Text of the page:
A lot or a little?
The parents' guide to what's in this movie.
What parents need to know
Parents need to know that My Amanda is a portrayal of a deep friendship. Both the man and woman flail in their supposedly romantic relationships, the love lives they can't sustain, but the true romance is in the platonic relationship they share together. This Philippine production is mostly in Filipino with English subtitles. Teens may enjoy the way friends try to sort out a close but messy relationship. Language includes relatively infrequent use of "f--k" "s--t," "bitch," "damn," "hell," "balls," "crap," and "boobs." No sex is shown but the friends discuss the fact that they don't have sex with each other. Offscreen, a character is assaulted by a physically abusive spouse. A woman makes excuses for her abusive spouse, saying she was "asking for it." Two characters die offscreen. Adults consume large amounts of alcohol.
What's the story?
In MY AMANDA, Amanda (Alessandra de Rossi) adores her best friend TJ (Piolo Pascual). They share a fun, easy, and deep camaraderie and comfort. Both have romantic relationships on the side but, for unexplained reasons, they always fail. The only constant in their lives is their enduring friendship. They take trips together. They sit in their hammock and look at the starry sky. They barge into the bathroom while the other is showering. They sleep innocently in the same bed. They drink and dance and party together. The movie focuses on that connection, so we know little about what occupies the rest of their lives, jobs, other friends, family. They visit Amanda's grandmother, played by Luz Valdez, and she hopelessly roots for a romantic connection between the two so she can enjoy a wedding, but the friends continue to date others. Can they keep their special connection going?
Is it any good?
The characters and actors are winning enough to make this tearjerker work. While the film is moving, My Amanda could've been a better film had it opened the curtain on all the real drama, events that happen offscreen and are described later. While lead actor Allesandra de Rossi does a great job playing the ebullient Amanda (nicknamed Fream), and capably directs the film, her script makes amateur errors. Couples break up offscreen, and we don't know how or why. An ex turns out to be a bad guy, but we never see his badness in action. Everything we know about him comes in the form of an after-the-fact description. We are told that there's something wrong with TJ (Fuffy). The proof? Offscreen, he can't keep a girlfriend. Yet onscreen, he seems perfect, a flawless, gentle man, loyal, kind, caring, funny, and compassionate. As narrator, he tells us how surprised he is to change into a better person, but we've never seen the qualities that would make him want to change. Piolo Pascual is a charismatic actor with a Brad Pitt tenderness and strength. His relaxed give and take with de Rossi makes the film.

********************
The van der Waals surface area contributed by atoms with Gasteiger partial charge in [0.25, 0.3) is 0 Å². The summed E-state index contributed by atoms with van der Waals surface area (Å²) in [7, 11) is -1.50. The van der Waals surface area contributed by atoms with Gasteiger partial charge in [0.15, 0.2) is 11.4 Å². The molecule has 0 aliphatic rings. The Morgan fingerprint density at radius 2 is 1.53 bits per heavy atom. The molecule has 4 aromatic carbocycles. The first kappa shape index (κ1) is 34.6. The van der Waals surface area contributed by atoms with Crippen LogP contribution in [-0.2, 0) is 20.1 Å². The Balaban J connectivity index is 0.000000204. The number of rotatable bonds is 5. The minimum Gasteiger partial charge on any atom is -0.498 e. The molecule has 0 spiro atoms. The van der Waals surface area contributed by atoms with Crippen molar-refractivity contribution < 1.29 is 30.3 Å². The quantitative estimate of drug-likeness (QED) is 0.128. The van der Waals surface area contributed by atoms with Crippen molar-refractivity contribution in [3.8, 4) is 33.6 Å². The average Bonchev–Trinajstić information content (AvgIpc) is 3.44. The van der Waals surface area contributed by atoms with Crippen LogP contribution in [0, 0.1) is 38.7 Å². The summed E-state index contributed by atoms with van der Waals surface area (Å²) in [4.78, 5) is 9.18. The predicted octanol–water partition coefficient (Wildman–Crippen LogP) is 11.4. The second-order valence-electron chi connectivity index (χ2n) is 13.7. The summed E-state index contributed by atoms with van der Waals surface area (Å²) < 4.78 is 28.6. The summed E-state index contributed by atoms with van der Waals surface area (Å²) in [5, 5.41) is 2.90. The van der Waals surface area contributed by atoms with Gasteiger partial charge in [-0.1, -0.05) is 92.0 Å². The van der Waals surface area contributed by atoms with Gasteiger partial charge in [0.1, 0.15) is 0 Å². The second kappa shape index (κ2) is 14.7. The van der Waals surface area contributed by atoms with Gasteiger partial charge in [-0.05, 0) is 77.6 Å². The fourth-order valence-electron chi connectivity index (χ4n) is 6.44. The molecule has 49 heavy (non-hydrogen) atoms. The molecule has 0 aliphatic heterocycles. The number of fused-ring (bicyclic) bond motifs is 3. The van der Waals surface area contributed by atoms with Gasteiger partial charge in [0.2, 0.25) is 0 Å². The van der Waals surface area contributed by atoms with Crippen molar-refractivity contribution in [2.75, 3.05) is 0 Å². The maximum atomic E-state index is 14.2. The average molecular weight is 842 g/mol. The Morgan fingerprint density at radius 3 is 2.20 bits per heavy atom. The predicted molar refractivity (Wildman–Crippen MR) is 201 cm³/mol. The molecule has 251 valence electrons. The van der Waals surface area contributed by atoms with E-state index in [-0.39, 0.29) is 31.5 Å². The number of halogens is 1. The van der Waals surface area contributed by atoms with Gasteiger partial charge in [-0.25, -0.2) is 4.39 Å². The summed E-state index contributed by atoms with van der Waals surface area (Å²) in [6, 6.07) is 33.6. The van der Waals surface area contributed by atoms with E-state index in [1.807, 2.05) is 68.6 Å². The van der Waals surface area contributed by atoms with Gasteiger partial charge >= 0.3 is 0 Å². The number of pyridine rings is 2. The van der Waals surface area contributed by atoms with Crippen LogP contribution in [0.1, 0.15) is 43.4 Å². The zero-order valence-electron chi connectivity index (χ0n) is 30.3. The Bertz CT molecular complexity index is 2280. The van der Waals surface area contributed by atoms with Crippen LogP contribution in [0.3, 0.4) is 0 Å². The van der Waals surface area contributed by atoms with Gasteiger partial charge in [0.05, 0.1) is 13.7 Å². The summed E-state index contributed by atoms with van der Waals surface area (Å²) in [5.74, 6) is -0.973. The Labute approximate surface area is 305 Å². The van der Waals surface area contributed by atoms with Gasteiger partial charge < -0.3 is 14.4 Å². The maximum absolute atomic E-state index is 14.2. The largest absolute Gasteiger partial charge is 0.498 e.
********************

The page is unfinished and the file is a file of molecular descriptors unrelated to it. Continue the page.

Talk to your kids about ...
Families can talk about what makes a friendship different from a romance. What do you think kept the friends here from crossing over to a committed romantic relationship?
What made the friendship here special?
Amanda seems like a strong independent woman, yet she makes excuses for her abusive husband. What does this movie tell us about domestic abuse?
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Common Sense Media's unbiased ratings are created by expert reviewers and aren't influenced by the product's creators or by any of our funders, affiliates, or partners.
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